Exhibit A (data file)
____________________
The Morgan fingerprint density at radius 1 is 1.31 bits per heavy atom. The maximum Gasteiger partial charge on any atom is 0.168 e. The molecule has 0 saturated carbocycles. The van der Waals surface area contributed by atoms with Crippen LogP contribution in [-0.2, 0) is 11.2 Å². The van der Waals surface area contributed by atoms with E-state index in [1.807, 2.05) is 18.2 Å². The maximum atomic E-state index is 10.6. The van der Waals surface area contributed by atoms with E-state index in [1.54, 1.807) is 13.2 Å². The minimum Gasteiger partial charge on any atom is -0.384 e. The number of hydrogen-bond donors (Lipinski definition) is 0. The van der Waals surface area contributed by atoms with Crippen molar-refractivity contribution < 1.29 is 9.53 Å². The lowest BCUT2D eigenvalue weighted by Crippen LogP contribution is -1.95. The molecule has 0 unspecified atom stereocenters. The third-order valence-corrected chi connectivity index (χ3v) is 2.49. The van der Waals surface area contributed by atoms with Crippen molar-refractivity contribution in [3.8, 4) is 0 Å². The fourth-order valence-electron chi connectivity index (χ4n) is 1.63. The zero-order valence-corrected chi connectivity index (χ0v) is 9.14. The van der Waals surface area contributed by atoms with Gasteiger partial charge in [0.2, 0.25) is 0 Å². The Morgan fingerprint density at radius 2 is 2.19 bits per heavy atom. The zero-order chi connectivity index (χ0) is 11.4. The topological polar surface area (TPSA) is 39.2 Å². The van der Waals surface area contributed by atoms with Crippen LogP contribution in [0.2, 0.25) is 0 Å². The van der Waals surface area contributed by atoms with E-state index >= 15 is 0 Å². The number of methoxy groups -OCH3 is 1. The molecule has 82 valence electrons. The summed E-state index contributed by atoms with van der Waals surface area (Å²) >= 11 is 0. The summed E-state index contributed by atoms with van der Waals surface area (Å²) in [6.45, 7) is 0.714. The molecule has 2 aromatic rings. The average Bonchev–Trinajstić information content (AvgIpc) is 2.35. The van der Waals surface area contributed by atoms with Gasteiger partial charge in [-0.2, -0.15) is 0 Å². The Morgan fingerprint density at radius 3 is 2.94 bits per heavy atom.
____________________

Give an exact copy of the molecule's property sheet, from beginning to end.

The Morgan fingerprint density at radius 1 is 1.31 bits per heavy atom. The maximum Gasteiger partial charge on any atom is 0.168 e. The molecule has 0 saturated carbocycles. The van der Waals surface area contributed by atoms with Crippen LogP contribution in [-0.2, 0) is 11.2 Å². The van der Waals surface area contributed by atoms with E-state index in [1.807, 2.05) is 18.2 Å². The maximum atomic E-state index is 10.6. The van der Waals surface area contributed by atoms with E-state index in [1.54, 1.807) is 13.2 Å². The minimum Gasteiger partial charge on any atom is -0.384 e. The number of hydrogen-bond donors (Lipinski definition) is 0. The van der Waals surface area contributed by atoms with Crippen molar-refractivity contribution < 1.29 is 9.53 Å². The lowest BCUT2D eigenvalue weighted by Crippen LogP contribution is -1.95. The molecule has 0 unspecified atom stereocenters. The third-order valence-corrected chi connectivity index (χ3v) is 2.49. The van der Waals surface area contributed by atoms with Crippen molar-refractivity contribution in [3.8, 4) is 0 Å². The fourth-order valence-electron chi connectivity index (χ4n) is 1.63. The zero-order valence-corrected chi connectivity index (χ0v) is 9.14. The van der Waals surface area contributed by atoms with Gasteiger partial charge in [0.2, 0.25) is 0 Å². The Morgan fingerprint density at radius 2 is 2.19 bits per heavy atom. The zero-order chi connectivity index (χ0) is 11.4. The topological polar surface area (TPSA) is 39.2 Å². The van der Waals surface area contributed by atoms with Crippen LogP contribution in [0.2, 0.25) is 0 Å². The van der Waals surface area contributed by atoms with E-state index >= 15 is 0 Å². The number of methoxy groups -OCH3 is 1. The molecule has 82 valence electrons. The summed E-state index contributed by atoms with van der Waals surface area (Å²) >= 11 is 0. The summed E-state index contributed by atoms with van der Waals surface area (Å²) in [6.45, 7) is 0.714. The molecule has 2 aromatic rings. The average Bonchev–Trinajstić information content (AvgIpc) is 2.35. The van der Waals surface area contributed by atoms with Gasteiger partial charge in [-0.2, -0.15) is 0 Å². The Morgan fingerprint density at radius 3 is 2.94 bits per heavy atom.